Finnish Lapphund

Rare Finnish Lapphund puppy.

As the name suggests, this medium-sized dog breed was bred in Finnland.

Did you know they actually used this Spitz-type dog to herd reindeer?


Samoyed with a curly tail and fluffy coat on an autumn day.
Photo by Abramova Kseniya on Shutterstock

These medium-sized herding breeds normally weigh between 35-65 lbs. and were bred by the Samoyedic peoples of Siberia perhaps a thousand years ago.

They took pet-owner symbiotic relationships to a whole new level, both human and dog reliant on each other for survival.

Temperatures of negative 60 F(-51 C) were said to be common in the area, so humans would both rely on these dogs for warmth at night as well as working and hunting tasks during the day.

They would perform working tasks similar to that of Alaskan Malamutes, bot pulling loads, acting as guardians, and valued hunting companions.


Maltese running towards the camera.

Hailing from the Isle of Malta, just south of Italy, the Maltese is so ancient records of origin don’t exist.

Many historians claim he was popular among sailors of such ancient times.

The Maltese can be described as lively, playful and active while sweet tempered, affectionate and as loyal as they come.

What more can you ask from a 6-9 lb. pup?

Bichon Frise

Bichon Frise with a round haircut in front of a red background and flowers.
Photo by Elmina on Shutterstock

Adult Bichons normally stand 9-12 inches with a weight of 6-16 lbs. Don’t let their size fool you however; a lot of personality is packed in such a small, fluffy white dog.

Descending from the Mediterranean and Water Spaniel ancestors, the Bichon is also related to the Maltese above.

Italian sailors are said to have returned this little fluffy white guy to the continent by the 1300s, and he spread into France in the 1400s.


Pomeranian gets showered and has his tongue out.

You’ll get more than a bundle of personality packed into that 4-7 lbs.

While they might be miniaturized versions of their powerful northern Spitz cousins, today’s Pomeranian ancestors were bred down from those much larger working breeds hundreds of years ago in the land of his namesake, Pomerania.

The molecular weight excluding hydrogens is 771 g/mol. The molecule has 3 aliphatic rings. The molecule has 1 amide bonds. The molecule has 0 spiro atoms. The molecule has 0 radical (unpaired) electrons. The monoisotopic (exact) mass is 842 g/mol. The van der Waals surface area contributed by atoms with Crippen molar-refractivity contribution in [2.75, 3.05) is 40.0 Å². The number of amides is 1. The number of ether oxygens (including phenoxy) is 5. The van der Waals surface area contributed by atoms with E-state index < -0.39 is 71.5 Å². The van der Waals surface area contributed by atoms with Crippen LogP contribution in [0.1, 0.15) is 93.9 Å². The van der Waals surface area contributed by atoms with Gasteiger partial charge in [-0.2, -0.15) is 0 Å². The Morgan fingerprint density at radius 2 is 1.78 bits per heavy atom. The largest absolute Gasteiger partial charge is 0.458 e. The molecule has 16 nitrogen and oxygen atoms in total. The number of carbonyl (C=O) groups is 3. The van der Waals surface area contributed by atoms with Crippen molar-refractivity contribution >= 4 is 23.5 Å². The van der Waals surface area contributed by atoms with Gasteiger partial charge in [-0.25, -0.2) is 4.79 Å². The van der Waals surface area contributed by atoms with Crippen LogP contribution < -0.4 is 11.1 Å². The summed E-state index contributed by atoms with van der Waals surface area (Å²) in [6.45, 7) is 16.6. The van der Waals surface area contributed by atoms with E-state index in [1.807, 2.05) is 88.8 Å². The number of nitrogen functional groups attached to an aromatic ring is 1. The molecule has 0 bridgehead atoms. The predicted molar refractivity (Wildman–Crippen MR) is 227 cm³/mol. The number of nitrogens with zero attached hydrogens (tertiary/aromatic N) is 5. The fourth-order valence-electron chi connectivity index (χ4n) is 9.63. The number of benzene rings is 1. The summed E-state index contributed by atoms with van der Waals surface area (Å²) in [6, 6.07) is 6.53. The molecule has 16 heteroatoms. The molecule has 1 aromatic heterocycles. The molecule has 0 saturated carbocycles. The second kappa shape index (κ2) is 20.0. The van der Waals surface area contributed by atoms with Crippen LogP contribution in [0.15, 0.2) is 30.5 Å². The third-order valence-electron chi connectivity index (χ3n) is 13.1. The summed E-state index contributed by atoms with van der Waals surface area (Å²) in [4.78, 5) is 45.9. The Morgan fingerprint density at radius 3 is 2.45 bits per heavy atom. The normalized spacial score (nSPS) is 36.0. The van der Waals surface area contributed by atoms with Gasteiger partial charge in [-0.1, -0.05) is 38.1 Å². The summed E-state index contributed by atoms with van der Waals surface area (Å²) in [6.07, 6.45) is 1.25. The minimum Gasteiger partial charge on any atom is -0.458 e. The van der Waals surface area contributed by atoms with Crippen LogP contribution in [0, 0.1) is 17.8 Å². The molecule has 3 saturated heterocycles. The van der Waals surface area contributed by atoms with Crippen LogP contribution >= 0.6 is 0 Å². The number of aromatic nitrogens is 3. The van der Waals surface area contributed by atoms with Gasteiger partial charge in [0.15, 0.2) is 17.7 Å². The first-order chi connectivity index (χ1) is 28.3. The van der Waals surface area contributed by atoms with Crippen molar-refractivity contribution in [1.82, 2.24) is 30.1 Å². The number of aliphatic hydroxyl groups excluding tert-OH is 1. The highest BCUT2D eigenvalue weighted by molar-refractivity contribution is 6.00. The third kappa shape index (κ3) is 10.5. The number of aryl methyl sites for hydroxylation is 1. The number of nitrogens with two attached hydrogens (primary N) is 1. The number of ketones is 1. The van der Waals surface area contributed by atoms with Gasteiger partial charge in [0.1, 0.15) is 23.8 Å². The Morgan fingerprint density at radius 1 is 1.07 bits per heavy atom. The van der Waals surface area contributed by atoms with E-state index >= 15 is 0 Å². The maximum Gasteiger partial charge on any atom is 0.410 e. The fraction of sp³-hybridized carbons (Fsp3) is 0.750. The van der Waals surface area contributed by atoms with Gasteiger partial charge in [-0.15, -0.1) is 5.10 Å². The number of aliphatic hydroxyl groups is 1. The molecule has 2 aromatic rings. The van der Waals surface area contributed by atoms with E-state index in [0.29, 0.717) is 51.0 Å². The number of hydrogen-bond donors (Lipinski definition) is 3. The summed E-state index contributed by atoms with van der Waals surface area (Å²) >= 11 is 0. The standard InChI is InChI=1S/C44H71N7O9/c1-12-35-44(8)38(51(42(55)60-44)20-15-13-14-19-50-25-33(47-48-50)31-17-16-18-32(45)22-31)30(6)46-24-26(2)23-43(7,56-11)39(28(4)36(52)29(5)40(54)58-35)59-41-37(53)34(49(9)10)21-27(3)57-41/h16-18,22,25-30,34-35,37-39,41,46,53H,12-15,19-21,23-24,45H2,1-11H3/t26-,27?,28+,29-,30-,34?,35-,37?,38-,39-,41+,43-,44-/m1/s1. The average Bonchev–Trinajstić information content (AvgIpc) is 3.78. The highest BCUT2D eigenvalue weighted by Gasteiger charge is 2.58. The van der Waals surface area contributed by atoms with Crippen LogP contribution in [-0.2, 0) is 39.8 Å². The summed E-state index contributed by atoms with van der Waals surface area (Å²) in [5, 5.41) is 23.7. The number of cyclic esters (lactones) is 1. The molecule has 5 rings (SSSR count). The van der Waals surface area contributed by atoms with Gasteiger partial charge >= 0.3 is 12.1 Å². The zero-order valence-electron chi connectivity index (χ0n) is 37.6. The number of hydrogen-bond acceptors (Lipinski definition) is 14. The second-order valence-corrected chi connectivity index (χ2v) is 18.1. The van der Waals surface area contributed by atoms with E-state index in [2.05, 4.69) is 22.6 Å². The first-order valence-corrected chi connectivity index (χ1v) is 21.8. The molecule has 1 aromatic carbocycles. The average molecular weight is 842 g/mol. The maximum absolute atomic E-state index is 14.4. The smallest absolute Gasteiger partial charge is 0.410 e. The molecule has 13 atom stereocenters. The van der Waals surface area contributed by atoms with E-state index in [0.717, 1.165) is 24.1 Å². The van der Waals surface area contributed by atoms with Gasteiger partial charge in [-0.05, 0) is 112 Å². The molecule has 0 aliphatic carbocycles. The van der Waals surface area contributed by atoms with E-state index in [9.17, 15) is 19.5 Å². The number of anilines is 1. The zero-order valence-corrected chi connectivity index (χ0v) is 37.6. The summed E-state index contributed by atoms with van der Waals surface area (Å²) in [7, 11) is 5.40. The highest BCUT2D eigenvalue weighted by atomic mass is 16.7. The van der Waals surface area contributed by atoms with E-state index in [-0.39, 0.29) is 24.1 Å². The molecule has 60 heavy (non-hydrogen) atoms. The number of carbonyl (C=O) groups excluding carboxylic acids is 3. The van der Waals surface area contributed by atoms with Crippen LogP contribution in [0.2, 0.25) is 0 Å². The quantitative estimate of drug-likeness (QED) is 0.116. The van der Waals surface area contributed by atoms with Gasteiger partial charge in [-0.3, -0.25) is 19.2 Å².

Pomeranians are the smallest of all spitz breeds and a favorite of the British Queen Victoria prior to her passing in 1901.


Pekingese lays on the couch alongside two other dogs.

A well balanced pooch on Chinese descent, the Pekingese is a toy breed averaging between an adult weight of 7-14 lbs.

He was favored among royalty of the Chinese Imperial Courts as a valued companion and lapdog.

Legend has it, as the story goes, a Lion once fell in love with a monkey, begging the gods to shrink him down.

He can both be affectionate and stubborn, depending on the setting.

Toy Poodle

Mini Toy Poodle with wet ears.

The Standard Poodle’s smaller cousin.

Black Fluffy Dogs

They can certainly look intimidating.

Did you know that researchers found out that people tend to find a black Lab more intimidating compared to a chocolate Lab and even more when compared to yellow Labs?

Color can definitely matter and some of these breeds are quite big and, partly due to their fluffy fur, intimidating.

Bouvier des Flandres

Close-up of black Bouvier des Flandres in front of black backdrop.
Photo by Joop Snijder Photography on Shutterstock

Originating from Belgium, this giant was a worker through and through. Whether it be cattle driving, cart pulling or sheep herding, the Bouvier des Flandres excelled.

Today he is most often praised for his intelligence, protection and loyalty performing protection or police work.

Though they are said to be aloof with strangers, they aren’t quite aggressive and will make fantastic companions with good socialization.